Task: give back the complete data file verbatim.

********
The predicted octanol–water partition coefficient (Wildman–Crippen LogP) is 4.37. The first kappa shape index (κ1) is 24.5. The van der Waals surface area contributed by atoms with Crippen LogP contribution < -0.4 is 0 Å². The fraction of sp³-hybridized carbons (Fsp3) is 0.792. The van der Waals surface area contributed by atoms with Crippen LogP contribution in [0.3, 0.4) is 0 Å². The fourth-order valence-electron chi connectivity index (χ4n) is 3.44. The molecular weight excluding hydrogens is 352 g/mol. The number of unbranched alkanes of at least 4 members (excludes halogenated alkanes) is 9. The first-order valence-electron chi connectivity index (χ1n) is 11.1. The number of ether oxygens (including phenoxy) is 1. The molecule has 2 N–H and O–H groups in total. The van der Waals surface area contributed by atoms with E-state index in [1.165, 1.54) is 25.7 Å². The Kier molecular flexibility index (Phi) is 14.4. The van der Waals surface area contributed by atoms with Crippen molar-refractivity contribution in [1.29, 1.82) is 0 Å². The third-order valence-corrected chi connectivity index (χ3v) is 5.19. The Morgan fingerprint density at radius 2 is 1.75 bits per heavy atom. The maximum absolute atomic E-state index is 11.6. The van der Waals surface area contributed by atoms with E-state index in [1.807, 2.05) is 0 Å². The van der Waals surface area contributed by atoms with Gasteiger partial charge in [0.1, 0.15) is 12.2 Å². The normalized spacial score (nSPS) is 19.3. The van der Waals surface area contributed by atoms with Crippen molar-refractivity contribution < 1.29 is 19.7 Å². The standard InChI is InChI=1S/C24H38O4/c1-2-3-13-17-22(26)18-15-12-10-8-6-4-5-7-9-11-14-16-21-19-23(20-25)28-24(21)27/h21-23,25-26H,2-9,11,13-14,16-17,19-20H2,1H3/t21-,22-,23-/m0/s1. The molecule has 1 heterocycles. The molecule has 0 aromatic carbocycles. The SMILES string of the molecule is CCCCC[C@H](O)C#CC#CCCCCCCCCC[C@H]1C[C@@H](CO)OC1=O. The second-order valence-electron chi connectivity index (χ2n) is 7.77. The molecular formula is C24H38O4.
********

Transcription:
The predicted octanol–water partition coefficient (Wildman–Crippen LogP) is 4.37. The first kappa shape index (κ1) is 24.5. The van der Waals surface area contributed by atoms with Crippen LogP contribution < -0.4 is 0 Å². The fraction of sp³-hybridized carbons (Fsp3) is 0.792. The van der Waals surface area contributed by atoms with Crippen LogP contribution in [0.3, 0.4) is 0 Å². The fourth-order valence-electron chi connectivity index (χ4n) is 3.44. The molecular weight excluding hydrogens is 352 g/mol. The number of unbranched alkanes of at least 4 members (excludes halogenated alkanes) is 9. The first-order valence-electron chi connectivity index (χ1n) is 11.1. The number of ether oxygens (including phenoxy) is 1. The molecule has 2 N–H and O–H groups in total. The van der Waals surface area contributed by atoms with E-state index in [1.165, 1.54) is 25.7 Å². The Kier molecular flexibility index (Phi) is 14.4. The van der Waals surface area contributed by atoms with Crippen molar-refractivity contribution in [1.29, 1.82) is 0 Å². The third-order valence-corrected chi connectivity index (χ3v) is 5.19. The Morgan fingerprint density at radius 2 is 1.75 bits per heavy atom. The maximum absolute atomic E-state index is 11.6. The van der Waals surface area contributed by atoms with E-state index in [1.807, 2.05) is 0 Å². The van der Waals surface area contributed by atoms with Gasteiger partial charge in [0.1, 0.15) is 12.2 Å². The normalized spacial score (nSPS) is 19.3. The van der Waals surface area contributed by atoms with Crippen molar-refractivity contribution < 1.29 is 19.7 Å². The standard InChI is InChI=1S/C24H38O4/c1-2-3-13-17-22(26)18-15-12-10-8-6-4-5-7-9-11-14-16-21-19-23(20-25)28-24(21)27/h21-23,25-26H,2-9,11,13-14,16-17,19-20H2,1H3/t21-,22-,23-/m0/s1. The molecule has 1 heterocycles. The molecule has 0 aromatic carbocycles. The SMILES string of the molecule is CCCCC[C@H](O)C#CC#CCCCCCCCCC[C@H]1C[C@@H](CO)OC1=O. The second-order valence-electron chi connectivity index (χ2n) is 7.77. The molecular formula is C24H38O4.